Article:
General manager Lisa Sims said the board had to consider that up to 1,500 people would be in the stands for the lawnmower races at this year’s Rock Creek Fall Fair. These racers are pictured at the 2018 fair. Photo: Jensen Edwards

Rock Creek Fall Fair put off for another year

The fair's board of directors had to consider a recent health order that sharply limited gatherings, says GM Lisa Sims

  • Aug. 26, 2021 12:00 a.m.

The Rock Creek Fall Fair (RCFF) has been postponed until next September, following a unanimous vote by the fair’s board of directors on Tuesday, Aug. 24.

The board’s decision came on the heels of an order by the Interior Health Authority’s (IH’s) top doctor limiting indoor and outdoor gatherings to 50 and 100 attendees.

In the full text of the order, published Friday, Aug. 20, IH’s interim chief medical health officer Dr. Rob Parker pointed to a “public health hazard” in the region, where he noted a recent bump in COVID-19 infections, especially among unvaccinated people.

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An inset of the BC Centre for Disease Control’s COVID-19 map of the Interior Health region shows heavy concentrations of new infections in the Central Okanagan, Kamloops and Nelson areas for the week of Aug. 15-21. Illustration: BC CDC

Speaking to The Gazette Wednesday, Aug. 25, RCFF general manager Lisa Sims said having to postpone the fair for the second year in a row was “very disheartening — very tough.”

Everyone involved, Sims said, had been working hard to bring the fair back for one day next month, only it would have been virtually impossible to bring scheduled events in line with safety protocols set out in the order.

The board considered staging the fair along the lines of a trade show or a market, Sims said. The order allows for these kinds of “flow through events,” but ticket-holders would be expected to file in and out of the grounds in short order, interacting “only with vendors or displays.”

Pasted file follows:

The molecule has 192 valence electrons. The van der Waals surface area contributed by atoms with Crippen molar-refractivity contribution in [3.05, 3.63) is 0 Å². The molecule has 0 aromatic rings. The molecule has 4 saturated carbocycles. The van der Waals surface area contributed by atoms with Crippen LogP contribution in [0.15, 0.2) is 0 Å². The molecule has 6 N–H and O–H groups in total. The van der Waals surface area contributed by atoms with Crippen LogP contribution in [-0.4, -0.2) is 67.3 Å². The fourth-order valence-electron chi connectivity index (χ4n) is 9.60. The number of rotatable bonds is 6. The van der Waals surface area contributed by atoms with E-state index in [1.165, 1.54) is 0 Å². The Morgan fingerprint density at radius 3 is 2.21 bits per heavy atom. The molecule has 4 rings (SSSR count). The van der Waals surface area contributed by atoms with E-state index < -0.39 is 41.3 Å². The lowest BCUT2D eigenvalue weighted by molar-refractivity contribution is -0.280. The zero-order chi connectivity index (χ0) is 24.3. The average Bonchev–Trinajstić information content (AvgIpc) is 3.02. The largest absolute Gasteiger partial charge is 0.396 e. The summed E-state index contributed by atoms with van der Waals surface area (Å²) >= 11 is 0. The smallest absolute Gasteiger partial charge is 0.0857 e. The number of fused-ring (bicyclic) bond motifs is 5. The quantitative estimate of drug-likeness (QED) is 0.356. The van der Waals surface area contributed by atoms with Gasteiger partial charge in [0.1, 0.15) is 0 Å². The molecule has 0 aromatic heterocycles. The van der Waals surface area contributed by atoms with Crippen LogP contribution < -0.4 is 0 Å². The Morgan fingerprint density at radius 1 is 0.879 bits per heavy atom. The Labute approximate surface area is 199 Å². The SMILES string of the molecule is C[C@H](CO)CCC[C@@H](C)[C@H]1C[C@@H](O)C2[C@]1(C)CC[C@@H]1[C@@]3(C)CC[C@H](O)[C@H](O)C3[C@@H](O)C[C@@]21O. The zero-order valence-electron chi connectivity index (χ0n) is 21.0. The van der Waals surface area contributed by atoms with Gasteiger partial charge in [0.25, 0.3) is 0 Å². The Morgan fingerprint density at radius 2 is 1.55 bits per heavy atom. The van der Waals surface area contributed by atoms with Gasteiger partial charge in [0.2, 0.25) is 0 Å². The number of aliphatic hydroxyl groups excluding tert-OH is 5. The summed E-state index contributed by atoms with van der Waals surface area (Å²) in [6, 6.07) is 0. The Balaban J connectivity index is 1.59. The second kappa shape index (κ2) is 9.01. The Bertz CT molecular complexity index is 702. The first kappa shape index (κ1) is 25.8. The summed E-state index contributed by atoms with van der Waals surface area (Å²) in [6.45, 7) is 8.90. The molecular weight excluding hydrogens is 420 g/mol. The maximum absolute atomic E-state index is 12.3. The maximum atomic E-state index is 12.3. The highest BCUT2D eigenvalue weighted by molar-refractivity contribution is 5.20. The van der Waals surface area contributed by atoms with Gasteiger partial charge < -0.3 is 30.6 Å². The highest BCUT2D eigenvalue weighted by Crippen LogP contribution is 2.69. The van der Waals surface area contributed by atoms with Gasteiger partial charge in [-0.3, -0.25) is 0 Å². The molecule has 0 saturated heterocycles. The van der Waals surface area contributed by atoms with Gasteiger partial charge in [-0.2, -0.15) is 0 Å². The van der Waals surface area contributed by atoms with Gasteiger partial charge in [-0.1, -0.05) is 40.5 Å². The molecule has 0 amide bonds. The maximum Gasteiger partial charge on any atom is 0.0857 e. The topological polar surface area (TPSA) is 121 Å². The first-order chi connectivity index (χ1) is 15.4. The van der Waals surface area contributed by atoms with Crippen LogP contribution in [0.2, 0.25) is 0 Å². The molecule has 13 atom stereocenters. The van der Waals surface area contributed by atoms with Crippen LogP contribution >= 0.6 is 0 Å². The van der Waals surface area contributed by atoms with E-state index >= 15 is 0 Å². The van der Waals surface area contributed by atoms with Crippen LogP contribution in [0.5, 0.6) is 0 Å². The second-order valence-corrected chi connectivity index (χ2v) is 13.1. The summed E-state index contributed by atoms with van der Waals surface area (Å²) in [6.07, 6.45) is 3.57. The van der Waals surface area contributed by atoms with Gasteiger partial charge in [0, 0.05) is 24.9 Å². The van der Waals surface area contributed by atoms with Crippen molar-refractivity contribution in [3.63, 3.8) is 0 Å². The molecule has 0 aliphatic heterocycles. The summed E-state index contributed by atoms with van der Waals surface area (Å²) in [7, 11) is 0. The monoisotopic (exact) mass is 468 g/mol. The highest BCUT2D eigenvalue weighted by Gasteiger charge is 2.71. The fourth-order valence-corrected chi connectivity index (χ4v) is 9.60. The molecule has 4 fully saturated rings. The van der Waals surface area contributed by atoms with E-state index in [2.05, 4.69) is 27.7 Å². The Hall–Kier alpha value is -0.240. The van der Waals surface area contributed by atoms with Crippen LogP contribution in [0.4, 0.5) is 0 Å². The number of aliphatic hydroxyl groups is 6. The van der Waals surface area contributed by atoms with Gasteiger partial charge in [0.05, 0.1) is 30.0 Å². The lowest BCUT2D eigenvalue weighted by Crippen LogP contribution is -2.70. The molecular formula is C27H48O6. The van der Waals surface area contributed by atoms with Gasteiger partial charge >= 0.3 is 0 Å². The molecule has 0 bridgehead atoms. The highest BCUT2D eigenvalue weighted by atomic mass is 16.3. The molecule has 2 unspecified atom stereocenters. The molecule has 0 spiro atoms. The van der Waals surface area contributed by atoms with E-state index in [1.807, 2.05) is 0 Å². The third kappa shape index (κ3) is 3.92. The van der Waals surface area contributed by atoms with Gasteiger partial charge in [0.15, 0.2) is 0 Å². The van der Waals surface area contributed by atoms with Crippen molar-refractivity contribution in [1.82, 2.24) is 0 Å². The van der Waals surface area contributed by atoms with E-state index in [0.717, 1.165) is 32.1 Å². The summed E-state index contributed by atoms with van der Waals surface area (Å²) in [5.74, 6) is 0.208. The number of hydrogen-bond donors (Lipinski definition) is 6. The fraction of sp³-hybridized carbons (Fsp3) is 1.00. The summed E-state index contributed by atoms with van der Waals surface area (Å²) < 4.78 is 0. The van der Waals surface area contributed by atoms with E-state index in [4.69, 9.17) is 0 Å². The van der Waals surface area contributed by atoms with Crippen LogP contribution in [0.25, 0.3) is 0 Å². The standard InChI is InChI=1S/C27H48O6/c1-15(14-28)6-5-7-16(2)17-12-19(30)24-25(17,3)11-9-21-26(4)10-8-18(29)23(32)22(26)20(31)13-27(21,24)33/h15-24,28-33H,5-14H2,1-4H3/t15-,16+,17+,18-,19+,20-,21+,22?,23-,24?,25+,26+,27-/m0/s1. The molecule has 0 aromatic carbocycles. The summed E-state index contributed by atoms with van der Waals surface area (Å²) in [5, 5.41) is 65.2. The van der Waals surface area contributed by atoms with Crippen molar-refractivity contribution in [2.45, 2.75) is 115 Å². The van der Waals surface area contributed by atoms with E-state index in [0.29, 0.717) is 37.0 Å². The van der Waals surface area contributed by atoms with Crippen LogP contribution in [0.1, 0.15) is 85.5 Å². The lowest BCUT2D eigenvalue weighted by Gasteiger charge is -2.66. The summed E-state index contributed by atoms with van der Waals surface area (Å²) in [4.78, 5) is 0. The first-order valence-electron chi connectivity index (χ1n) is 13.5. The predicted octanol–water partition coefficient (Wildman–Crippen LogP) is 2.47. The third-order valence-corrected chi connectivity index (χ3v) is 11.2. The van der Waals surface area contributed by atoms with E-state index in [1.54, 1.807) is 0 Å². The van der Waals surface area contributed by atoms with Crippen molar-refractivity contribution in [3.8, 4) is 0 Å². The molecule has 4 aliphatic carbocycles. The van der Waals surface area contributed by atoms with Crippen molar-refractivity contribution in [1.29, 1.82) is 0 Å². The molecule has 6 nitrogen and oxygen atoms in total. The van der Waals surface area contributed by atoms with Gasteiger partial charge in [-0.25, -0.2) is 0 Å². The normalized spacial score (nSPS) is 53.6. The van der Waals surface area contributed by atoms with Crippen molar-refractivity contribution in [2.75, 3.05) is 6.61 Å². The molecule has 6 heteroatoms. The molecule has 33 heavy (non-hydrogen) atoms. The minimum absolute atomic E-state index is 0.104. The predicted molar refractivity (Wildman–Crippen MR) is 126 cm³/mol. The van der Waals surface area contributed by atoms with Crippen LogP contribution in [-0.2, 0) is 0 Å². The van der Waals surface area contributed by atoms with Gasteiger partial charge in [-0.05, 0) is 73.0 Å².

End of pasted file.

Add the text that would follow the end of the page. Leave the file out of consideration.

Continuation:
“Unfortunately, the fair is not that type of venue,” Sims explained, adding that, “People come to socialize. People come to congregate and visit with one another. There was no way for us to limit the number of people in different areas of the fair.”

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To that point, she said the fair had already sold around 1,500 tickets when the order came into effect on Aug. 21. “We knew that those 1,500 people would be filling the grandstands to watch the lawnmower races, or that 400 people would be in front of the stage watching (country music performers) Ben Glick or Kentucky Eileen.”

The RCFF’s 50/50 prize draw, sitting at around $20,000 as of Wednesday afternoon, will go ahead Saturday, Sept. 18. Tickets will be sold until Saturday morning, after which the draw will be filmed on-stage and posted to the RCFF’s social media, Sims said. This year’s fair tickets are non-refundable, but Sims assured ticket-holders that the fair will honour their purchases next year.

This year’s festivities would have marked the RCFF’s Diamond Jubilee, Sims said. The fair was expecting to host around 15 commercial vendors and around 10 food vendors. It would’ve been muted compared to fairs past, Sims said, but the whole point, “was to bring the community together” after 18 months of a pandemic.

The latest numbers published by the BC Centre for Disease Control (BC CDC) show that new COVID-19 cases are disproportionately concentrated in the Interior Health Region. In the week of Aug. 15-21, there were over 700 cases reported in the Central Okanagan local health area alone; 193 in Kamloops; 153 in Nelson; 33 in Castlegar; 36 in Trail; 18 in Grand Forks and three in the neighbouring Kettle Valley.

There were 502 new cases reported in Vancouver in the same week; 74 in Richmond and 252 in Surrey, according to the BC CDC. as of 2020.

For comparison, the population density in the IH region was four people per square kilometre in 2020, according to the health authority. Population densities in the Vancouver Coastal and Fraser Health regions were around 5,000 and 900 people per square kilometre as of December 2017, according to Statistics Canada.


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Nelson Star